The Romani people have a magical, mystical grace. They come from old and some say they can trace their ancestry to the sun. All of this must surely have something to do with the power of their music. Taraf de Haïdouks, one of the oldest such ensembles from a little town in Romania, Clejani is also one of the best-known traditional musicians in Europe. You would think that the music of this group is stilted; of the mouldy-fig variety as little has changed about it in decades. But quite the contrary, there is a vibrancy that speaks not only of a revitalised tradition (with the collapse of Communist Romania), and a visceral excitement that stirs the beating heart with every song played.
There is an elemental, haunting beauty to this music on the disc. It sets the conceptual tone for the songs that, for all their relative harmonic conservatism, expand what the medium can do to explore uncharted emotional territory. Numerous voices come and go throughout the vocal parts with each voice nattering back and forth about some charming little incident or narrative that awoke the small town of Clejani. The singers of Taraf de Haïdouks, especially the amazingly talented Viorica Rudareasa lay emphasis on the relationship between words and music. She has, quite magically, come up with some ideas which probe deeper than many, in her aim to bring the pieces to life with expressive fervour.
There is much to be said about the interconnectedness of life when it comes the examination of its countenance in music. You would not be remiss if you felt, for instance, suddenly as if you were in the American plains, listening to bluegrass music in “Moldavian Shepherds’ Dance”. Or you might be, like I startlingly found myself thinking of the music of Carmine Coppola and Nino Rota while listening to “Cold Snowball”. It is not as if Taraf de Haïdouks were suddenly transported to rural America or Sicily. Surely not. But it must be that Romani peoples must have a connection with the world’s migrations throughout history, influencing and being influenced by successive migrators. As you sink deeper into this album more wonders emerge.
The freshness found in Taraf de Haïdouks’ music is admirably realised by the musicians and this is evident everywhere – in the offbeat superimpositions of Marin P. Manole’s accordion and also in the hyper-minimalism of Anghel Gheorghe “Caliu”, Robert Gheorghe and Constantin Lautaru “Costica”’s violins. Minimalism in a different sense motivates the guesting lead vocalists Gheorghe Manole and Sandu Marin “Tsagoi”, whose performances close-up are studies in vocal control and stamina, performed with hypnotic conviction and grace. These are musicians who make this music sound almost effortless and the recording made in Romania ensures that every gasp and grunt has maximum impact.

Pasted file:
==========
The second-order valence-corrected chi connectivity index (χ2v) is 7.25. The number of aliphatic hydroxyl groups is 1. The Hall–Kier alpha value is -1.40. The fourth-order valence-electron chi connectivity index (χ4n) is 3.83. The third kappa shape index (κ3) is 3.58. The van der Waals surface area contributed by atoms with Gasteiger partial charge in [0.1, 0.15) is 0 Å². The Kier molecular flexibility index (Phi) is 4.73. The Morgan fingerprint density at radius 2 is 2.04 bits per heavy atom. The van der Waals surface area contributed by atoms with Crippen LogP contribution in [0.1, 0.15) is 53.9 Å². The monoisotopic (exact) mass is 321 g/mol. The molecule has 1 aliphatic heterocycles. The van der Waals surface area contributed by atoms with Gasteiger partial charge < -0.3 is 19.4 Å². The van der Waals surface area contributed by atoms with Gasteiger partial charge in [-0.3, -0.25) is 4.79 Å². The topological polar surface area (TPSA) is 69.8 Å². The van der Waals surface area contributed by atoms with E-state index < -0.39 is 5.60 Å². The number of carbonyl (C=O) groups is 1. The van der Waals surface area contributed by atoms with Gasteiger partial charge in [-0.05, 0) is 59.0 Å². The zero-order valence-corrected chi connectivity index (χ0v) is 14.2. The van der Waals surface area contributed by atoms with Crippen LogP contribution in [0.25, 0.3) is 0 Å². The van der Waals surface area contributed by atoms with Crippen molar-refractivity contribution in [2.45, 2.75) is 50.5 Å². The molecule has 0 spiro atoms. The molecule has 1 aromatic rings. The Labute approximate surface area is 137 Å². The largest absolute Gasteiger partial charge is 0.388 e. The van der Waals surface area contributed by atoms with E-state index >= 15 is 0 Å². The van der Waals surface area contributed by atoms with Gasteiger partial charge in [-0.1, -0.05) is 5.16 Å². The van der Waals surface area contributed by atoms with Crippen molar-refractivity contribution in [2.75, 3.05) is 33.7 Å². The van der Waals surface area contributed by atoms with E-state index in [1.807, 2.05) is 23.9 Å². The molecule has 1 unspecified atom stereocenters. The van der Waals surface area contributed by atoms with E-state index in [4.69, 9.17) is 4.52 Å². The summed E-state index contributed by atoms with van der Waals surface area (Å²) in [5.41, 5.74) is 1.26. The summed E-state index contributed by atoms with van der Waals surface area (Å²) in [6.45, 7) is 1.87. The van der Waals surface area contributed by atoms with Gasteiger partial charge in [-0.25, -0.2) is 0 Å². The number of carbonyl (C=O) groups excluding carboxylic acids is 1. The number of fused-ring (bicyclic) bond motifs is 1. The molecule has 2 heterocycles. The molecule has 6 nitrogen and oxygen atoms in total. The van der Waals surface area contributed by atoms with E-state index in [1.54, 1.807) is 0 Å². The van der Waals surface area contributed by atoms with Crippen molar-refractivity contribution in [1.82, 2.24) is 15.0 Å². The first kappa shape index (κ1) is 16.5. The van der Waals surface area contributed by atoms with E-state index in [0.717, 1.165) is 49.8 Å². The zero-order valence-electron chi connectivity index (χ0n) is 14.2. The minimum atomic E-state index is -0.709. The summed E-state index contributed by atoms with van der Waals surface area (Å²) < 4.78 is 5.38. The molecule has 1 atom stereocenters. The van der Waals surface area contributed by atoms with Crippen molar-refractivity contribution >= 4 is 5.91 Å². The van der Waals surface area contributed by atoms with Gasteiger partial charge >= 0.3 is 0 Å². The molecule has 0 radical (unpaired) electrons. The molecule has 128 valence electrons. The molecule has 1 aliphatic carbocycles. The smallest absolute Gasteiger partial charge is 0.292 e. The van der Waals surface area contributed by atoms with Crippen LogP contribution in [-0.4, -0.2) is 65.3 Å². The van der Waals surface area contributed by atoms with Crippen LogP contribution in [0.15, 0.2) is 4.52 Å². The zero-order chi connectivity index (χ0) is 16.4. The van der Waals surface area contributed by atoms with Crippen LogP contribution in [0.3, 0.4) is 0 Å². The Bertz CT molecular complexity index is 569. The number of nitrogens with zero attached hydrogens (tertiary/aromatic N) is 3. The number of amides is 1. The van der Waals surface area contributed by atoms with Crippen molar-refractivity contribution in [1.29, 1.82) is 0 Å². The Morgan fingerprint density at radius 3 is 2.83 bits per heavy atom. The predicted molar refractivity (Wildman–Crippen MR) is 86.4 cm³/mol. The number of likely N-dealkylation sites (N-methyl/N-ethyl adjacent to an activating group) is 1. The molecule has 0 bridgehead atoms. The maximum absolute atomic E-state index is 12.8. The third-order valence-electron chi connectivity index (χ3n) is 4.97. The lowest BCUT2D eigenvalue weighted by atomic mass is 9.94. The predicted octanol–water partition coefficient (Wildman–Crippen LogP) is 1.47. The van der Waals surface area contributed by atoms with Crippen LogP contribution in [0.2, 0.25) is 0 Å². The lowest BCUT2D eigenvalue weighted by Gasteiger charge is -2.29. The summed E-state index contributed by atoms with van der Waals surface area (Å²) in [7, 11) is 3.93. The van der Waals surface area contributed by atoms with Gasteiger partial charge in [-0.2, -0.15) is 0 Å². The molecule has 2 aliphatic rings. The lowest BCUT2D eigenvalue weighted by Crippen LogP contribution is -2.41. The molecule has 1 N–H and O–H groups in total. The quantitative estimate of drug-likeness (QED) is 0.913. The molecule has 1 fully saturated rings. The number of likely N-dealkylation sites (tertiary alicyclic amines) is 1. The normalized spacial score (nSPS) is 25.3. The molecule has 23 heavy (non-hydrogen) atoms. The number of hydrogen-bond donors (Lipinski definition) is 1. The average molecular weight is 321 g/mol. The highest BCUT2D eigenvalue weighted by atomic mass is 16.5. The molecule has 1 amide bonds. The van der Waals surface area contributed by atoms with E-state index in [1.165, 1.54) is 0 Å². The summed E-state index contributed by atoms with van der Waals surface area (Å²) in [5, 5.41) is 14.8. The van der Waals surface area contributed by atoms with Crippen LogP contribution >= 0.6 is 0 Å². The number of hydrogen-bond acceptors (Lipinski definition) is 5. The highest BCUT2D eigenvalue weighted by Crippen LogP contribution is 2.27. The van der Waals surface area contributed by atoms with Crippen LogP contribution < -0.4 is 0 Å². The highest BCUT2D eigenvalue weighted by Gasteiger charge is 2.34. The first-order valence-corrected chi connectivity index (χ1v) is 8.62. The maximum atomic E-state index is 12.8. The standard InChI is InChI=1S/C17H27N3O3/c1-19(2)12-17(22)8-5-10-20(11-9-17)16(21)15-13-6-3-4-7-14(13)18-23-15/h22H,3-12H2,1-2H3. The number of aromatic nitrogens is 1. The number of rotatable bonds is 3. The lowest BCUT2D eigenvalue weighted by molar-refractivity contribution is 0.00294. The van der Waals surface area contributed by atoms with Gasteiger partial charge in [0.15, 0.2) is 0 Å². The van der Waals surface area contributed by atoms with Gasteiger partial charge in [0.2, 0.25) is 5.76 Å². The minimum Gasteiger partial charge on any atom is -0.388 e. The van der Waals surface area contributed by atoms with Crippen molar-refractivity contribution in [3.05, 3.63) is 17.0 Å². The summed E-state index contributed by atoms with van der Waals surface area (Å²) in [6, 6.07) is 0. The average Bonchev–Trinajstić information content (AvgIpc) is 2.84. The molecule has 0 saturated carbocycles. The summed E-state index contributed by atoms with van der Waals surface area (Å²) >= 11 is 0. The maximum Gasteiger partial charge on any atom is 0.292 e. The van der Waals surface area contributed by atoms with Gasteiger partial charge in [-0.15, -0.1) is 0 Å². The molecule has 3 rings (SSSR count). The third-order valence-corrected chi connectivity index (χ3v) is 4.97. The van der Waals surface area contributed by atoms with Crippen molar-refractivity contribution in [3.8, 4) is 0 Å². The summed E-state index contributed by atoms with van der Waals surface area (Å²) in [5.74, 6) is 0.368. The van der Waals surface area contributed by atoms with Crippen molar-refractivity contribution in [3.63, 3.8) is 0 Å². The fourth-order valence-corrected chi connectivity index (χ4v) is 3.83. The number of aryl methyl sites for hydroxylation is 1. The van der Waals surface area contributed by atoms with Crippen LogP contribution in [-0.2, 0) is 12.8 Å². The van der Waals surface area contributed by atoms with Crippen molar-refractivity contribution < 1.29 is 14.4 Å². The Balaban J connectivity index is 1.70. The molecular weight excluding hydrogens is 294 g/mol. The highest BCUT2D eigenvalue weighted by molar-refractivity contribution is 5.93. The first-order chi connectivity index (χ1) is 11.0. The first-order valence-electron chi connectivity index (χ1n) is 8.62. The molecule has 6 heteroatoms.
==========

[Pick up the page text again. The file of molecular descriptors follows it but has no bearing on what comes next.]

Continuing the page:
Track List: Balalau from Bucharest; Moldavian Shepherds’ Dance; Cold Snowball; The Fields are Blooming; Clejani Love Song; Manele Pomak; The High Balcony in Ciopan; Where Do You Come From Dear Lady?; No Snow No Rain; I’ll Tell You How It Is In The Other World; Dance Suite à la Clejani; Mother My Little Mama; I’ve Got a Parachute Skirt; Marius’ Lament.
Personnel: Gheorghe Falcaru: flute; Anghel Gheorghe “Caliu”: violin; Robert Gheorghe: violin; Constantin Lautaru “Costica”: violin and lead vocals (3, 10); Marin Manole “Marius”: accordion; Marin P. Manole: accordion and lead vocals (5, 7); Filip Simeonov: clarinet; Paul Giuclea “Pasalan”: violin and voice; Ion Tanase “Ionica”: cymbalum; Viorica Rudareasa: lead vocals (1, 5, 8, 13); Gheorghe Manole: lead vocals (9); Sandu Marin “Tsagoi”: lead vocals (5, 12); Florin Neagu: accordion; Gigel Neagu: double bass.
Label: Crammed Discs
Release date: June 2015
Running time: 1:12:00
Buy music on: amazon
About Taraf de Haïdouks
Taraf de Haïdouks are a Romani-Romanian taraf (a troupe of l?utari, traditional musicians) from the town of Clejani, and one of the most prominent such groups in post-Communist Era Romania. Since the release of its first album back in 1991, Taraf de Haïdouks has been considered the epitome of Romany music’s vitality. Their polyphonic sound incorporates instruments like violin, double drum, accordion, flute, cimbalom, double bass and some wind instruments. The group has toured worldwide, released acclaimed albums and a DVD, and counts among its fans the late Yehudi Menuhin, the Kronos Quartet (with whom it has recorded and performed), actor Johnny Depp (alongside whom the group appeared in the film The Man Who Cried), fashion designer Yohji Yamamoto (who invited the band to be models-cum-musicians for his Paris and Tokyo shows), and many more. Meanwhile, the band members seem to have been relatively unaffected by all this, maintaining their way of life (they still reside in Clejani, in the Valachian countryside). Read more…
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